Chicago to spend $86M on transit line upgrades
CHICAGO – Pushing forward with an overhaul of Chicago’s aging roads, rails and airports, Mayor Rahm Emanuel announced Friday that $86 million in repair work was set to transform century-old stations along the rail line that forms the backbone of the city’s transit system, the second largest in the nation.
Joined by Gov. Pat Quinn and U.S. Sen. Dick Durbin, the mayor said the project on a section of the Red Line running through the North Side was crucial to keeping the metropolis of 2.7 million people moving.
As with his other sweeping infrastructure plans, he said the project was about more than reducing congestion and would ripple through the area’s economy, creating 250 jobs and spurring development in neighborhoods along the route.
“It’s a multiplier for economic growth and job creation,” Emanuel told reporters at a theater steps away from one of the stations.
The money, nearly all of which comes from federal funds, will go to fix seven stations along the Red Line’s northern stretch that are badly in need of repair. Viaducts are missing chunks of concrete, stairs and support columns are badly rusted from water leaks, bulkheads are corroded and crumbling ceilings are pockmarked with holes.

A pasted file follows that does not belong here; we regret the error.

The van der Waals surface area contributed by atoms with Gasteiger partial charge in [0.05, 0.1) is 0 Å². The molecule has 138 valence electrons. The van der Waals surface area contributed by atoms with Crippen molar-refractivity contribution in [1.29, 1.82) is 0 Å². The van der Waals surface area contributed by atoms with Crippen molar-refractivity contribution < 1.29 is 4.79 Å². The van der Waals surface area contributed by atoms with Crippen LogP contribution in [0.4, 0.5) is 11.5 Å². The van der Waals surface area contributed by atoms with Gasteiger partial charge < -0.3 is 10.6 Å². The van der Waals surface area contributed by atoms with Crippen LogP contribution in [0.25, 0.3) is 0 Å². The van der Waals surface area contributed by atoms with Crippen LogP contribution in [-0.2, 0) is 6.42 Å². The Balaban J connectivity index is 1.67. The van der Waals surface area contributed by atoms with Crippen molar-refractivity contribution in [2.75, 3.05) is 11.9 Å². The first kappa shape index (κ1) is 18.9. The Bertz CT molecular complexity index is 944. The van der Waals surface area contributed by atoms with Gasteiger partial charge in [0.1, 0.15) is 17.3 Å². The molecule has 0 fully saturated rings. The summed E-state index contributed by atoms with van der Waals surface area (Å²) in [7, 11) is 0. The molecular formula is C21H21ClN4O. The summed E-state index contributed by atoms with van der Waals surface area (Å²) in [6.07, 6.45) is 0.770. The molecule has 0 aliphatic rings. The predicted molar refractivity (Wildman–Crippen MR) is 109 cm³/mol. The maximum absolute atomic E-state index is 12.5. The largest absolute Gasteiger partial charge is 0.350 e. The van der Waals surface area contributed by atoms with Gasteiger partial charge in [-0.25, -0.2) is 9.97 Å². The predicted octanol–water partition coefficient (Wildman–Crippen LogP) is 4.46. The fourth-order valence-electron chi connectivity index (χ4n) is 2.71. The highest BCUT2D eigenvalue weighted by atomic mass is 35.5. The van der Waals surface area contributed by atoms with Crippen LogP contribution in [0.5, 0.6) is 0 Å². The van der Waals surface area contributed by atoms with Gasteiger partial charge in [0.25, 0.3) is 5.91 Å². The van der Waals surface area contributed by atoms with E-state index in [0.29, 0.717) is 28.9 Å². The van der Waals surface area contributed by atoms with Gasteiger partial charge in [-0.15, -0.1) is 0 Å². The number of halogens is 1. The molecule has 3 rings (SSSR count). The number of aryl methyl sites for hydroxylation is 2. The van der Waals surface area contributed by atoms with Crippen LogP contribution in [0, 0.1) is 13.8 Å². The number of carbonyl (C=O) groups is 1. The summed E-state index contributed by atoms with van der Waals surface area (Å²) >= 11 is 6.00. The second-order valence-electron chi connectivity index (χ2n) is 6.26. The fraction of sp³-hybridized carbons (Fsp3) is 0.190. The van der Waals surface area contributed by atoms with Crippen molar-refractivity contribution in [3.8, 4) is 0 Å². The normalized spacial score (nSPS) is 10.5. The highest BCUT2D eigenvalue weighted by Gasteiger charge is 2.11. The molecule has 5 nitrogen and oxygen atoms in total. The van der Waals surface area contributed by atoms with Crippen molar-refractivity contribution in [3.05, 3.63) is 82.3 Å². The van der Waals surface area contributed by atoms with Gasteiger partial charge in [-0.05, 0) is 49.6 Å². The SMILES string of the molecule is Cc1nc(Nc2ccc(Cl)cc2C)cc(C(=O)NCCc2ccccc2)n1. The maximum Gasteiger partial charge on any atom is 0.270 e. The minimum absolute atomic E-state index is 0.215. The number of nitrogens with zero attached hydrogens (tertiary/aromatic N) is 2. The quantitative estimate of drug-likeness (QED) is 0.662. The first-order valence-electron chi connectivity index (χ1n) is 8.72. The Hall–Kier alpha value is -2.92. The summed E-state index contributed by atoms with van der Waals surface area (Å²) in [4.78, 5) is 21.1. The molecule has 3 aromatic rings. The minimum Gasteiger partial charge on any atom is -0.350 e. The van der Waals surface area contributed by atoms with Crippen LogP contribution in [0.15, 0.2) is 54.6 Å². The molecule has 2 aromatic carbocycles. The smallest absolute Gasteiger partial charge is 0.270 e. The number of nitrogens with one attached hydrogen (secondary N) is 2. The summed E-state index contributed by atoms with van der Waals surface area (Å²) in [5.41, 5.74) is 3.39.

“These are literally the worst stations in the system,” said Forrest Claypool, president of the Chicago Transit Authority.
Four of the stations were built in 1908 – when Teddy Roosevelt was president, Emanuel noted – and have barely been touched since.
“I think after 100-plus years, it’s time for a face lift,” Emanuel said.
The work is part of a larger $1 billion project by the transit authority to refurbish the entire 23 miles of the Red Line, which is the busiest route in the system with 250,000 riders a day. Work on the seven stations will start in late May and is expected to be finished in early 2013.
Improvements will include everything from new station doors, windows and turnstiles, to the replacement of platforms, tracks and lighting. More security cameras will be installed. The seven stations are Jarvis, Morse, Granville, Thorndale, Berwyn, Argyle and Lawrence.
The federal government is providing $80 million of the cost, and Durbin noted that the project is an example of how important it is to get Congress to pass a long-term transportation funding bill.
The last such bill was passed in 2005, and disagreements over a successive one have forced temporary short-term extensions since then to prevent a widespread shutdown of construction projects.
The most recent extension expires in June.
“We are now in the midst of debating whether this money coming back to Chicago and Illinois and other states will continue,” said Durbin, who has a seat on the committee of Senate and House members trying to work out a new version of the bill.